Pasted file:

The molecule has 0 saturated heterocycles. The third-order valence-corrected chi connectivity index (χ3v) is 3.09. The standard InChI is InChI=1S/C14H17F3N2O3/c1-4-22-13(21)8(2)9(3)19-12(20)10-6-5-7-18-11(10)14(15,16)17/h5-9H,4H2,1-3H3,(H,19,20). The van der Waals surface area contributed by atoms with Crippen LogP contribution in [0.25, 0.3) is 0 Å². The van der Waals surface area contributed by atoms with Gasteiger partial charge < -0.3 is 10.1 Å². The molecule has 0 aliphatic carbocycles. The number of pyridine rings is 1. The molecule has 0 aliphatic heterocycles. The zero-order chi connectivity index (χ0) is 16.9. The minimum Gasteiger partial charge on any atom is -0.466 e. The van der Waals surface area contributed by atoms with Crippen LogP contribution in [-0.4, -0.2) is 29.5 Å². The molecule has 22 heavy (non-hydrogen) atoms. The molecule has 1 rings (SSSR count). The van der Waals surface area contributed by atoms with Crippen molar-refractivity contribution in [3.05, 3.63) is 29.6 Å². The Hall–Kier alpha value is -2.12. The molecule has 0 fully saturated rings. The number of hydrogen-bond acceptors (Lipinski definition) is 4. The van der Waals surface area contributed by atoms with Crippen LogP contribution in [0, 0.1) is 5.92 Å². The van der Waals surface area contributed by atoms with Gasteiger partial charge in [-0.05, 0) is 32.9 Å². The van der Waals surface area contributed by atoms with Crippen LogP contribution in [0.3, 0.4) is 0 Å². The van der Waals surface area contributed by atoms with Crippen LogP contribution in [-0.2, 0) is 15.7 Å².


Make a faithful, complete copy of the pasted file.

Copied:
The molecule has 0 saturated heterocycles. The third-order valence-corrected chi connectivity index (χ3v) is 3.09. The standard InChI is InChI=1S/C14H17F3N2O3/c1-4-22-13(21)8(2)9(3)19-12(20)10-6-5-7-18-11(10)14(15,16)17/h5-9H,4H2,1-3H3,(H,19,20). The van der Waals surface area contributed by atoms with Crippen LogP contribution in [0.25, 0.3) is 0 Å². The van der Waals surface area contributed by atoms with Gasteiger partial charge < -0.3 is 10.1 Å². The molecule has 0 aliphatic carbocycles. The number of pyridine rings is 1. The molecule has 0 aliphatic heterocycles. The zero-order chi connectivity index (χ0) is 16.9. The minimum Gasteiger partial charge on any atom is -0.466 e. The van der Waals surface area contributed by atoms with Crippen LogP contribution in [-0.4, -0.2) is 29.5 Å². The molecule has 22 heavy (non-hydrogen) atoms. The molecule has 1 rings (SSSR count). The van der Waals surface area contributed by atoms with Crippen molar-refractivity contribution in [3.05, 3.63) is 29.6 Å². The Hall–Kier alpha value is -2.12. The molecule has 0 fully saturated rings. The number of hydrogen-bond acceptors (Lipinski definition) is 4. The van der Waals surface area contributed by atoms with Crippen LogP contribution in [0, 0.1) is 5.92 Å². The van der Waals surface area contributed by atoms with Gasteiger partial charge in [-0.05, 0) is 32.9 Å². The van der Waals surface area contributed by atoms with Crippen LogP contribution in [0.3, 0.4) is 0 Å². The van der Waals surface area contributed by atoms with Crippen LogP contribution in [-0.2, 0) is 15.7 Å².